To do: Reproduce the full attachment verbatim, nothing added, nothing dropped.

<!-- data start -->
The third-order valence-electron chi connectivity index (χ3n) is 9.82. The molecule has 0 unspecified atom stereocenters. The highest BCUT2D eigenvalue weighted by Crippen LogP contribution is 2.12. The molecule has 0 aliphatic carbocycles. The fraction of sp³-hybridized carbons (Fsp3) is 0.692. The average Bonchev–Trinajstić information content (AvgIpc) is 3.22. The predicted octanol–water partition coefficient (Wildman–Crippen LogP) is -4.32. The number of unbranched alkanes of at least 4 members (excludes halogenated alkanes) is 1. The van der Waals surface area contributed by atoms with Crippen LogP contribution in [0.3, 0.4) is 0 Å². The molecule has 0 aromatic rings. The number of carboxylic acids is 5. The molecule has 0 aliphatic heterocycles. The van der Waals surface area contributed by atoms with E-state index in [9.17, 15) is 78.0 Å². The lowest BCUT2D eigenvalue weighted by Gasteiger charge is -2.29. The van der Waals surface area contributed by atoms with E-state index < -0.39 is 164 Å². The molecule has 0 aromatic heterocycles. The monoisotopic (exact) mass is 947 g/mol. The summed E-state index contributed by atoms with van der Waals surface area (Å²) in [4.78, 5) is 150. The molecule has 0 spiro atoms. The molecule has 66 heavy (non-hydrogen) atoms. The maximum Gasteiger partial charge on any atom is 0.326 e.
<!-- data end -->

The third-order valence-electron chi connectivity index (χ3n) is 9.82. The molecule has 0 unspecified atom stereocenters. The highest BCUT2D eigenvalue weighted by Crippen LogP contribution is 2.12. The molecule has 0 aliphatic carbocycles. The fraction of sp³-hybridized carbons (Fsp3) is 0.692. The average Bonchev–Trinajstić information content (AvgIpc) is 3.22. The predicted octanol–water partition coefficient (Wildman–Crippen LogP) is -4.32. The number of unbranched alkanes of at least 4 members (excludes halogenated alkanes) is 1. The van der Waals surface area contributed by atoms with Crippen LogP contribution in [0.3, 0.4) is 0 Å². The molecule has 0 aromatic rings. The number of carboxylic acids is 5. The molecule has 0 aliphatic heterocycles. The van der Waals surface area contributed by atoms with E-state index in [9.17, 15) is 78.0 Å². The lowest BCUT2D eigenvalue weighted by Gasteiger charge is -2.29. The van der Waals surface area contributed by atoms with E-state index < -0.39 is 164 Å². The molecule has 0 aromatic heterocycles. The monoisotopic (exact) mass is 947 g/mol. The summed E-state index contributed by atoms with van der Waals surface area (Å²) in [4.78, 5) is 150. The molecule has 0 spiro atoms. The molecule has 66 heavy (non-hydrogen) atoms. The maximum Gasteiger partial charge on any atom is 0.326 e.